In the menu on the left, named pieces from the bala repertory are organized alphabetically. (If not all of the menu items are visible, it may be necessary to zoom in or out. On most browsers this is done by holding down the "Ctrl" key as you roll your mouse's scroll wheel up or down. You can also hold "Ctrl" [or, on a Mac, "command"] and press +, -, or 0. The site is not yet optimized for tablets or smartphones.) Hovering over each piece, sub-menu tabs appear. Clicking on these tabs will bring you to the corresponding page. For explanations of each of the sub-menu tabs, click on the following links:
mandebala.net was developed in partial fulfillment of the requirements for my PhD program. Serving as a prerequisite to dissertation research, the site stands in the place of one of the program's mandatory comprehensive examinations. (My research deals with West African xylophone pedagogy and it is with the Mande bala student in mind that the information herein is presented.) I continue to develop the site, even though I have already been granted a "pass with distinction" for the exam.
My main interest is in bala repertory, but many bala pieces are commonly referred to using the names of the jembe rhythms with which they are most regularly associated. Thus, many of the pieces in this list are perhaps more directly related to the jembe's repertory, but have been included here because of their relationship with the bala's repertory. Similarly, because the bala shares much with the repertory of the other Mande jeli instruments, information is presented for pieces that may have originally been played on—or are most commonly associated with—the kora, the koni, or the guitar. Though not every piece currently bears a complete set of five sub-menu tabs, eventually (and insofar as is possible), I do hope to provide comprehensive information for all of the pieces.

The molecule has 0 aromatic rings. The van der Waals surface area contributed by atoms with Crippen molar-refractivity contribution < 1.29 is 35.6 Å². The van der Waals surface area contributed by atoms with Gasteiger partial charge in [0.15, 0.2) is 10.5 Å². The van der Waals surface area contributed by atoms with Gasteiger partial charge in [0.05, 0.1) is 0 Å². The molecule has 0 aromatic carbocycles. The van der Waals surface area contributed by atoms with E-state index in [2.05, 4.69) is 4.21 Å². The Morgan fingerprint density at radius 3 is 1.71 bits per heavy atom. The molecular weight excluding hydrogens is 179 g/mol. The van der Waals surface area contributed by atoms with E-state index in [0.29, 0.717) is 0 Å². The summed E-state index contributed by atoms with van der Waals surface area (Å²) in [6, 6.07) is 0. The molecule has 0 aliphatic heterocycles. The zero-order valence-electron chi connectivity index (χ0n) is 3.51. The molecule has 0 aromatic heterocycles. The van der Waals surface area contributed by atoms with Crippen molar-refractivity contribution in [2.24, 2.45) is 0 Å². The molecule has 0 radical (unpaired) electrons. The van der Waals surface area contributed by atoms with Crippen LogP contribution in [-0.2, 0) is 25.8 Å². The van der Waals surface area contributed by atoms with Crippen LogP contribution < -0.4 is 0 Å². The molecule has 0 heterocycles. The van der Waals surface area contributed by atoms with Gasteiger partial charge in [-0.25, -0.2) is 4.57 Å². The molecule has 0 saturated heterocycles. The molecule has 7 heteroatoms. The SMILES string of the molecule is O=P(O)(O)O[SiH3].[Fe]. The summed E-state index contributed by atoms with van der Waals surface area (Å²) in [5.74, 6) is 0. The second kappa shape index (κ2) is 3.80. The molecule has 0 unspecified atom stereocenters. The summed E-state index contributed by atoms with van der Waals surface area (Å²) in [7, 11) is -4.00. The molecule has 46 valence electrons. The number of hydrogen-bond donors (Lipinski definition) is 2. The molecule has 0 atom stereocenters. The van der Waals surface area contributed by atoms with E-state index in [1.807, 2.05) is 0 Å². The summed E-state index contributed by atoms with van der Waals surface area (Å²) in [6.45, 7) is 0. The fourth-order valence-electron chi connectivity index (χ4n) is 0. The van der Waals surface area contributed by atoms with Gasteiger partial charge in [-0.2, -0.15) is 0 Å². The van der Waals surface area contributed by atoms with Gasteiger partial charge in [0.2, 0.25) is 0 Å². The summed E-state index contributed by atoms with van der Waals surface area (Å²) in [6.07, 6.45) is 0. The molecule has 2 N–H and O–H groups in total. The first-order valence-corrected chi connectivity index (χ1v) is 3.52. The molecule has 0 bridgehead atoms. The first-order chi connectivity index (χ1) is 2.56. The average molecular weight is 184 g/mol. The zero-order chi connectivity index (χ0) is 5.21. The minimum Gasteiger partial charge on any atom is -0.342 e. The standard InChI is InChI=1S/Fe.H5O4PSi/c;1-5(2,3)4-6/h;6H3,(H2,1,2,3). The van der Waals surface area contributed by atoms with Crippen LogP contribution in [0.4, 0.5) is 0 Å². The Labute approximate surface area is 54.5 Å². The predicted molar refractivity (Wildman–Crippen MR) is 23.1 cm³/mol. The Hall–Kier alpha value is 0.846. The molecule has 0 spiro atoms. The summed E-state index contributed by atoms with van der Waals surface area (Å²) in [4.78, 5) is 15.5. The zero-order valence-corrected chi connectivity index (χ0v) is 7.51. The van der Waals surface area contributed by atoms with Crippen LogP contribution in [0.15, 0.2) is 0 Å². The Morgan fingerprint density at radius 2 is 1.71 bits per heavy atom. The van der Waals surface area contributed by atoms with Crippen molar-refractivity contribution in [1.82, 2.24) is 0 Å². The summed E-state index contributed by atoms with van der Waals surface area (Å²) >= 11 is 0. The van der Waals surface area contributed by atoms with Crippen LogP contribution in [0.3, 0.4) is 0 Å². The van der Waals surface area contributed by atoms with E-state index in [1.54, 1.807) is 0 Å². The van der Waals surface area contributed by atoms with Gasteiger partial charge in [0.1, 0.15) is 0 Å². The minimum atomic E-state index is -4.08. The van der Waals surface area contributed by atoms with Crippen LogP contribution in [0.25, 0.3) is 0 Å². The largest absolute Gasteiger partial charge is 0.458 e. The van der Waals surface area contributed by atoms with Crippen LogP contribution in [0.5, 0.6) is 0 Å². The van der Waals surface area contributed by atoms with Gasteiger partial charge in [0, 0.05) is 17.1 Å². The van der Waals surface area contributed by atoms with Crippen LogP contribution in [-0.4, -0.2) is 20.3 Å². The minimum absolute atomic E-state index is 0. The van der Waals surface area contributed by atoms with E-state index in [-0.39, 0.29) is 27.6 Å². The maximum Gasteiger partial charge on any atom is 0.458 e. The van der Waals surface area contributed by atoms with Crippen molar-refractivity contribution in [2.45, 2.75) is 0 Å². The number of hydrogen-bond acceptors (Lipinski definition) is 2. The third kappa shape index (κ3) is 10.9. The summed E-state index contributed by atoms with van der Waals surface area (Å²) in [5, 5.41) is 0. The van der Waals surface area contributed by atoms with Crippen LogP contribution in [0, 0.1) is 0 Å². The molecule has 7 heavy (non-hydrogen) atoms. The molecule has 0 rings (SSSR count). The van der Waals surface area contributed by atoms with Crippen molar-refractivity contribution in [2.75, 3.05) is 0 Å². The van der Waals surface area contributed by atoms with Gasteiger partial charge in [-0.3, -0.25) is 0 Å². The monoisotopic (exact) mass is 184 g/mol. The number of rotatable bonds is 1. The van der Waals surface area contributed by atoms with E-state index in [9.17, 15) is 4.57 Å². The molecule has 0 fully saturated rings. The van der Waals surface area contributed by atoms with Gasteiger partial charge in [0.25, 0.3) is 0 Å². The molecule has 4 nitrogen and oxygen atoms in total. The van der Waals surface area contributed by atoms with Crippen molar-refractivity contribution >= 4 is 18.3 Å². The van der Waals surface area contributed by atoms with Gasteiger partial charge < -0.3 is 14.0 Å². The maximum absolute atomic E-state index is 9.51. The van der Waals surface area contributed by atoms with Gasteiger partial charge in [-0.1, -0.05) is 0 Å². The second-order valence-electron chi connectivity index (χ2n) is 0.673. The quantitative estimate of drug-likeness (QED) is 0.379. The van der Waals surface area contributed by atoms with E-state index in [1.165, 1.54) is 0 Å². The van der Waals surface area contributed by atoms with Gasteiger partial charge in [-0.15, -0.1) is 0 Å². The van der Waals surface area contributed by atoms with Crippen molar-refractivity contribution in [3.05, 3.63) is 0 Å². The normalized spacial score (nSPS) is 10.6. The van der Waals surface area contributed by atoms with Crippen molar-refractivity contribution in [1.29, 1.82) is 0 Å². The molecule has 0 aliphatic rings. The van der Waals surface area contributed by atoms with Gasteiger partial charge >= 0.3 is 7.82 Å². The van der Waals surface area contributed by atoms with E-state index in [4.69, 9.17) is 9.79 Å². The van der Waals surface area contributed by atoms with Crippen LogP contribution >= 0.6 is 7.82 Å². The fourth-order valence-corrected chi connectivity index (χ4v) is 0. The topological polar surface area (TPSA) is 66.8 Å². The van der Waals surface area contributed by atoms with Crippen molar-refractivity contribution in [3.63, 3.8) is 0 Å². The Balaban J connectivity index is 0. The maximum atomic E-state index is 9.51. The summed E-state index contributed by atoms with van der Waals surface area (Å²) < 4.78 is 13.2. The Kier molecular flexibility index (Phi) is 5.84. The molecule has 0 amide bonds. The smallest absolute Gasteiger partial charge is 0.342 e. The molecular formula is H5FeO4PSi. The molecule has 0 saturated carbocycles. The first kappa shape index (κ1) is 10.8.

In addition to the repertory tabs, partly in order to facilitate an increased contact between bala students and bala teachers around the world, I have also begun developing a kind of "directory of balafolalu." (Balafolalu is the Maninkakan plural of balafola [one who plays the bala.]) This directory, sortable by column header, is fully integrated with the discography tabs, the songs tabs, and the sources appendix. (See especially behind the "show" toggle to the right of the section headers on the sources page.) Wherever possible, I try to include biographical and contact information for each balafola, additionally compiling YouTube videos, discographies, and videographies, and providing external links to relevant websites.
I am always happy to receive feedback on this project and do update regularly so please feel free to contact me if you have any questions, comments, or concerns. And to the many people who have in one way or another helped me with the site's development and promotion, please accept my most heartfelt thanks:
Mariana Almaguer, Christian Archer, Scott Arnold, Stephane Barbier, Eugene Belianski, Laurent Berté, Louise Brind'Amour, Alexis Bureau, Naby "Coyah" Camara, Naby "Eco" Camara, Yadi Camara, Assetou Conde, Graeme Counsel, Lansine Diabate, Sory Diabate, Kassoum Diamoutènè, Famoro Dioubate, Diandree Dukes, Katenen "Cheka" Dioubate, Missia Saran Dioubate, Trevor Ferrier, Matilde Garcia, Juanillo "Guedom," Stuart Hall, Darrin Jackson, Debbie Johnson, Oscar Resendiz Justiniano, Doussou Kaba, Amara Kanté, Ina Fatoumata Kébé, Sylvain Leroux, Harald Loquenz, Michael Marcuzzi, Mark McGettrick, Anna Melnikoff, Joona Meriläinen, Sharon Millman, Daniel Murphy, Maxime Piazza, Nicolas Platen, Reggie Ross, François Séguin, Robert Simms, Sławek, Casey Sokol, Akra Soumah, Mawdo Suso, Yusupha Suso, Heather Sweeney, Joanne VanDeusen, Dave White, Stanley White, Robert Witmer, Louise Wrazen, and YouTube users archibald, Domantas M, garvin80, ju76000, ngoniba, and Torchy56revisited, to name a few.
PhD Candidate, Ethnomusicology